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Vienna Blood: A Max Liebermann Mystery Paperback – January 8, 2008

4.4 out of 5 stars 31 customer reviews
Book 2 of 6 in the Liebermann Papers Series

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Editorial Reviews

From Publishers Weekly

Starred Review. British clinical psychologist Tallis follows his superior debut, A Death in Vienna (2007), with this gripping sequel. Viennese Det. Insp. Oskar Rheinhardt, already faced with finding the person who butchered the emperor's favorite anaconda, comes under even more pressure from his superiors when several murders are committed in quick succession. The inspector enlists the assistance of insightful Freud disciple Max Liebermann, who quickly deduces that the killer is choosing his victims to correspond with the plot of Mozart's The Magic Flute. The book's strength lies in the relationship and interplay between the two detectives, whose friendship, which includes a shared love of music, may remind some of Patrick O'Brian's Aubrey and Maturin. The clever plotting and quality writing elevate this above most other historicals, even if the solution to the crimes comes as no great surprise. (Jan.)
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Praise for Mortal Mischief:
“An intriguing, impressive achievement — puts the psychological back into crime and written by a real expert.”
–Oliver James

“Smart detection and a mouthwatering view of Viennese cafe society . . . good prospects for the Liebermann series, of which this is book number one.”
–Literary Review

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Product Details

  • Series: Max Liebermann (Book 2)
  • Paperback: 485 pages
  • Publisher: Random House Trade Paperbacks; First Edition edition (January 8, 2008)
  • Language: English
  • ISBN-10: 0812977769
  • ISBN-13: 978-0812977769
  • Product Dimensions: 5.1 x 1 x 8 inches
  • Shipping Weight: 12 ounces (View shipping rates and policies)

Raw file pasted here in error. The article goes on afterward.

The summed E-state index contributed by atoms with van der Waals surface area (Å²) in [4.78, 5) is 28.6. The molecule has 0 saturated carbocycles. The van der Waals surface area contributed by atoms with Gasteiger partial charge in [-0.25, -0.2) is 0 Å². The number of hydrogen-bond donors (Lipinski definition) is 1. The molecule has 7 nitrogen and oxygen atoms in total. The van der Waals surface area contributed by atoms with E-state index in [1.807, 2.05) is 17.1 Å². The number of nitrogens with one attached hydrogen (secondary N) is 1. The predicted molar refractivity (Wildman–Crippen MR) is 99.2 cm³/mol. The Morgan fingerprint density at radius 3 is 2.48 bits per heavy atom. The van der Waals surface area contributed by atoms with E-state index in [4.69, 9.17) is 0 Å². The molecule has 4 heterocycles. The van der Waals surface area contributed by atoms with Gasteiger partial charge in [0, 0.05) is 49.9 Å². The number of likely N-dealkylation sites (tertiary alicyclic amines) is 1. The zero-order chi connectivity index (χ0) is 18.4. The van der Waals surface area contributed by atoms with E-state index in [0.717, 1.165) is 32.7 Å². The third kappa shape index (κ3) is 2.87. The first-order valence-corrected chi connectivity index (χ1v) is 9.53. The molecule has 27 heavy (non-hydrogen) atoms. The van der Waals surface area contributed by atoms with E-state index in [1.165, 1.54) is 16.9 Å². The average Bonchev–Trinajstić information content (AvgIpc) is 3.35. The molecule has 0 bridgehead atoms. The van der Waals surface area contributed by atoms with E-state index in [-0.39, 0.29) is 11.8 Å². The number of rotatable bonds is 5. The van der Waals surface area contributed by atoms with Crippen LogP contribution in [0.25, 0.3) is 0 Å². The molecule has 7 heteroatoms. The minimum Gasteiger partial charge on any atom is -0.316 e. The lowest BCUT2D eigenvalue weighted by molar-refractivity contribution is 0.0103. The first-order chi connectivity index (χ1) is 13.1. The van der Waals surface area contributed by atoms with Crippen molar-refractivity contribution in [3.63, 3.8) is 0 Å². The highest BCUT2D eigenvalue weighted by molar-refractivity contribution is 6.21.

• Average Customer Review: 4.4 out of 5 stars  See all reviews (31 customer reviews)
  • Amazon Best Sellers Rank: #401,174 in Books (See Top 100 in Books)

Customer Reviews

Top Customer Reviews

By E. Bukowsky HALL OF FAMETOP 500 REVIEWERVINE VOICE on February 17, 2008
Format: Paperback
"Vienna Blood: Volume Two of the Lieberman Papers" is set in the freezing winter of 1902. Detective Inspector Oskar Rheinhardt is summoned to the zoo to investigate the slaying of a thirty-foot long anaconda named Hildegard. An unknown assailant knocked the keeper unconscious and sliced the snake into three segments with his saber. This bizarre crime soon fades into the background when Oskar and his assistant, Herr Haussmann, are called to the scene of a terrible atrocity. Four women have been slaughtered in a brothel and three were viciously mutilated. For some time now, Inspector Rheinhardt has involved his close friend, Dr. Maxim Liebermann, a practitioner of Freudian psychology, in his inquiries. Max's role is analogous to today's profiler; he has an uncanny gift for applying his knowledge of psychoanalysis to the workings of the criminal mind. More murders follow, and Oskar once again teams up with Max to resolve a troubling and complex case that has the police baffled.

Although he has a satisfying medical practice, Max is not without his personal problems. He is engaged to the lovely but shallow Clara Weiss, a woman who attracts him physically but bores him intellectually. Can a successful marriage be based on lust alone? He is also guilt-ridden by his secret interest in Amelia Lydgate, a British woman who is studying medicine at the Anatomical Institute. She is beautiful and brilliant, a perfect match for the intellectual Liebermann. As Oskar and Max proceed with their investigation into the aforementioned massacre, they ask Amelia to analyze microscopic fibers and blood, using the limited technology available at the time.